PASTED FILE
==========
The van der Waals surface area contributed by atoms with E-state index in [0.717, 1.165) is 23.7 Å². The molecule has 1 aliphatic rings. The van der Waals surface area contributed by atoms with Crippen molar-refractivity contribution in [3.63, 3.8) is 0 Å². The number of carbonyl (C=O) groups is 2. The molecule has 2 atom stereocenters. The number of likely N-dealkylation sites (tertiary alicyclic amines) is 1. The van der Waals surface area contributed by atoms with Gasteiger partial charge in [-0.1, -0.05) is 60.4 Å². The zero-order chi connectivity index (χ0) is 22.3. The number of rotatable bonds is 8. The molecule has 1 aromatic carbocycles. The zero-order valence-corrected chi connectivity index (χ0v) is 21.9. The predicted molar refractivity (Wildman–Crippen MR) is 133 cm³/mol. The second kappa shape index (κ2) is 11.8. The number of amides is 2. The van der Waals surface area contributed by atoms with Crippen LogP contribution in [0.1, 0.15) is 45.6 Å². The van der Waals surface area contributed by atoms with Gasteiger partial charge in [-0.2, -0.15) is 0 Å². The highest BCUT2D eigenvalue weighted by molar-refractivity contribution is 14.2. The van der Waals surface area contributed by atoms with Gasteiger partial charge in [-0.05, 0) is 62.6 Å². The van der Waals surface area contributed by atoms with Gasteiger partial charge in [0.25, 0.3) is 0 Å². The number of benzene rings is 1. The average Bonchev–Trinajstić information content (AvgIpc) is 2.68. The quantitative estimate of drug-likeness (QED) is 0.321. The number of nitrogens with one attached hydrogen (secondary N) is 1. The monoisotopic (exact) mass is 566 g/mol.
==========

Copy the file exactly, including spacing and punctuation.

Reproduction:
The van der Waals surface area contributed by atoms with E-state index in [0.717, 1.165) is 23.7 Å². The molecule has 1 aliphatic rings. The van der Waals surface area contributed by atoms with Crippen molar-refractivity contribution in [3.63, 3.8) is 0 Å². The number of carbonyl (C=O) groups is 2. The molecule has 2 atom stereocenters. The number of likely N-dealkylation sites (tertiary alicyclic amines) is 1. The van der Waals surface area contributed by atoms with Gasteiger partial charge in [-0.1, -0.05) is 60.4 Å². The zero-order chi connectivity index (χ0) is 22.3. The number of rotatable bonds is 8. The molecule has 1 aromatic carbocycles. The zero-order valence-corrected chi connectivity index (χ0v) is 21.9. The predicted molar refractivity (Wildman–Crippen MR) is 133 cm³/mol. The second kappa shape index (κ2) is 11.8. The number of amides is 2. The van der Waals surface area contributed by atoms with Crippen LogP contribution in [0.1, 0.15) is 45.6 Å². The van der Waals surface area contributed by atoms with Gasteiger partial charge in [-0.2, -0.15) is 0 Å². The highest BCUT2D eigenvalue weighted by molar-refractivity contribution is 14.2. The van der Waals surface area contributed by atoms with Gasteiger partial charge in [-0.05, 0) is 62.6 Å². The van der Waals surface area contributed by atoms with Gasteiger partial charge in [0.25, 0.3) is 0 Å². The number of benzene rings is 1. The average Bonchev–Trinajstić information content (AvgIpc) is 2.68. The quantitative estimate of drug-likeness (QED) is 0.321. The number of nitrogens with one attached hydrogen (secondary N) is 1. The monoisotopic (exact) mass is 566 g/mol.